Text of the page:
The ad fraternity,however,agrees that an increase in the number of performance-oriented commercials has drawn them closer to theatre. A case in point is Tanksale in the Max New York Life ad. She scans the house looking for her husband,calling his name “Sanju”. Her expression changes from casual to tense to frantic when he does not respond. She is relieved when she finds him sleeping in an armchair with earplugs on. “Ads have a short format and actors need to convey a range of emotions during that time. This is something theatre actors can handle well,” says Tiwari,whose most recent ads include Tanishq,HDFC Life and Titan Eye. All four models in a recent Tanishq ad showing two friends fretting over their wives selecting pieces of jewellery are theatre actors. Apart from Tiwari,it stars Chadda,Rasika Duggal and Mansi Parekh.

Ads come with their own set of demands. “Since the ads give very little time,actors need to understand the script well and work on their expressions accordingly,” says Adhir Bhat,who has featured in ads for MTR,Godrej,Asian Paints and Axis Bank. With timing being crucial,Tanksale says,Rajesh Krishnan of Soda Films,which made the OLX ads,carries a stopwatch to the sets,to figure out when the actors should change their expressions.

With nearly 40 ads to his credit,Tiwari faces the risk of being overexposed. “There have been instances when ad agencies have wanted someone like me,but have hesitated to cast me,” he says. According to Bhat,the scope for actors in advertising is still limited. “Ad agencies often search for a specific look in the models and this is what makes the cut,” Bhat says.

In spite of being part of several successful ad campaigns,theatre actors’ remunerations still don’t match what those from films take home. They,however,get more than regular models. But the system of payment on a per day basis is not preferred by many. Since those with a theatre background deliver the desired shots quicker than regular models,they end up doing more work compared to others. A senior theatre actor,on condition of anonymity,says that when he acted in ads for a finance company nearly three years ago,the shots did not take much time to be canned. Being a novice in the ad world,he did not realise that his quick expressions and perfect timing had helped the agency collect enough material for five ads in a day. He,however,claims to have now grown wiser when it comes to quoting his price and finalising ad contracts.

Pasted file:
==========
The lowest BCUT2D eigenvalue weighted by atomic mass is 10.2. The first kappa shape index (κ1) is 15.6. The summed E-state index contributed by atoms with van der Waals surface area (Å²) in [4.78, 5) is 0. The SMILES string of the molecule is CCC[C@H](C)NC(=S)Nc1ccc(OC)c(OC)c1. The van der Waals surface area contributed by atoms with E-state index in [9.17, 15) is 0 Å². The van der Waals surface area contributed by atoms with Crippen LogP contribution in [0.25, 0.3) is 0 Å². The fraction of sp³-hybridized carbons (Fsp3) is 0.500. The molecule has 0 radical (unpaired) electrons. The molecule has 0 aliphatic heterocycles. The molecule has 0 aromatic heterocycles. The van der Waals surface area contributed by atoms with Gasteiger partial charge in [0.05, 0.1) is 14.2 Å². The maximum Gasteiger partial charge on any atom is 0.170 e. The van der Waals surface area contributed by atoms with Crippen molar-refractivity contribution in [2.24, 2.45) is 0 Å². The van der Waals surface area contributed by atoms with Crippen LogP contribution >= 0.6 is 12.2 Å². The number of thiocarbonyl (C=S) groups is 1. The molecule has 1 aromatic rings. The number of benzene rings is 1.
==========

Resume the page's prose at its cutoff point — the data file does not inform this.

Despite these drawbacks,several theatre actors aspire to work in ads as it fetches them quick money,ranging from Rs 10,000 to several lakhs. This gives many of them the freedom to pursue their “first love” — theatre. “Ads have given me the freedom to do theatre without being burdened by the thought of money,” says Tanksale,who also directs and produces plays apart from acting in them. Tiwari affirms,“Acting in theatre and films remain my priority. But because of ads,I am able to invest in theatre where the returns are slow.” Kaul,who made his directorial debut Hansa,last year,says that the remuneration he got from doing the Saffola ad helped him complete the movie. That apart,ads don’t take up much of their time unlike theatre or films.

The appeal of doing ads,for many,also lies in the exposure it provides. “Ads have opened a window of opportunities for me,” says Tanksale,who has acted in recent movies such as Talaash and Inkaar and will soon appear in the television series 24.

When Das first met Raj Kumar Gupta for a role in his next film Ghanchakkar,the film’s director instantly recognised him thanks to the ads. “At a time when we are fighting to grab eyeballs,commercials make actors visible to a very large audience. When an ad is done cleverly,it leaves an impression for long,” Das says.